Thank you for having me in last week to get a first look at the newly opened Club Isabella and a taste of some dishes from the menu. Now, my question is: Fabio Mota, where have you been all my [professional] life? You say you’ve cooked at Johnny’s on Fulton, and the long-gone Johnny’s Café downtown, and most recently at the original Club Isabella, from 2004 until 2007 when it closed. But I never heard your name, saw your face, or knew anything about the guy behind my food. And now, suddenly here you are, bursting onto the dining scene with a gorgeous place of your own. You, along with your Cordon Bleu training in Paris, your serious attitude and original ideas, were something of a secret around here, but it appears your time behind the scenes is over. Based on what I’ve seen and tasted, I’m guessing that soon everyone’s going to be talking about you. I’m happy to get the buzz started.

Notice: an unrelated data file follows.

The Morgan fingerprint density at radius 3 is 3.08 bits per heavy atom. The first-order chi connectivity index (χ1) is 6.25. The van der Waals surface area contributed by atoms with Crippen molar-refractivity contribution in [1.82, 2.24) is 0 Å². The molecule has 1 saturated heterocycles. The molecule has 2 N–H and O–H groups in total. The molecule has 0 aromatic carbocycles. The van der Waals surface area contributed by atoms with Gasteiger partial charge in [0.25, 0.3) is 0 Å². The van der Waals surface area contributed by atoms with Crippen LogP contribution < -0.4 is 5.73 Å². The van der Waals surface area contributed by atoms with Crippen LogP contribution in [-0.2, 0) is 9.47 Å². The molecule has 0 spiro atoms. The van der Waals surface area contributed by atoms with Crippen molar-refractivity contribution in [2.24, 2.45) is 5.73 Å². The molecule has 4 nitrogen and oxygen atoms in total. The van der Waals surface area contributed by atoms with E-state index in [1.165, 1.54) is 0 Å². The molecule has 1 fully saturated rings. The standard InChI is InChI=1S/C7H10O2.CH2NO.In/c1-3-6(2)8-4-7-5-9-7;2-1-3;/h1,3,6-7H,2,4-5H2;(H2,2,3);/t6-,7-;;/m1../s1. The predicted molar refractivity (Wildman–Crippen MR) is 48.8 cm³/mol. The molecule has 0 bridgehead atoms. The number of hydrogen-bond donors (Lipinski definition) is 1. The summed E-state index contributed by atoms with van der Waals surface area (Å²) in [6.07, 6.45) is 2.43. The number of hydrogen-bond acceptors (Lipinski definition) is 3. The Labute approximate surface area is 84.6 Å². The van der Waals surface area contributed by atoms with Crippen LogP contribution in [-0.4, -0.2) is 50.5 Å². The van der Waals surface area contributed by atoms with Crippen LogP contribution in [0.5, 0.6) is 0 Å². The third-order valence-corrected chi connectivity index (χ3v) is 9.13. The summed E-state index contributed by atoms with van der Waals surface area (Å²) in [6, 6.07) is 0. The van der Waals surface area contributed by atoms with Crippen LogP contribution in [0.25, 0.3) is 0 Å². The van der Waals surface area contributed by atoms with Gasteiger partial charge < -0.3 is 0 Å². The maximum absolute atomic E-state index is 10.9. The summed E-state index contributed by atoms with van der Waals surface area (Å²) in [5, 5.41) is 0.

Your space — a total and stunning renovation of a building on the fringes of Little Italy that began as a social club in the late 1930s and ended up as Goose Acres Folk Music Center in its last incarnation — is sleek, sexy and clearly a place for grownups. I can’t drive by the patio without wanting to stop and stay awhile, and I love the seamless segue from inside to outside thanks to those big sliding glass doors.

I’ve eaten much good food prepared by talented and skilled chefs in this town and around the country. So I know the difference between very good, good and everything else. You served me some very good dishes. For those reading this, here’s what I ate that really just knocked me out: fried sweet and spicy cuttlefish; a salad of Brussels sprout leaves, endive and Serrano ham in a lemon vinaigrette; calamari Bolognese; a croque monsier sandwich made with more of that ham, Gruyere cheese, avocado salad and a perfectly poached egg; and a roasted veal marrow bone with fleur de sel, toast brushed with clarified butter and a citrusy vinaigrette.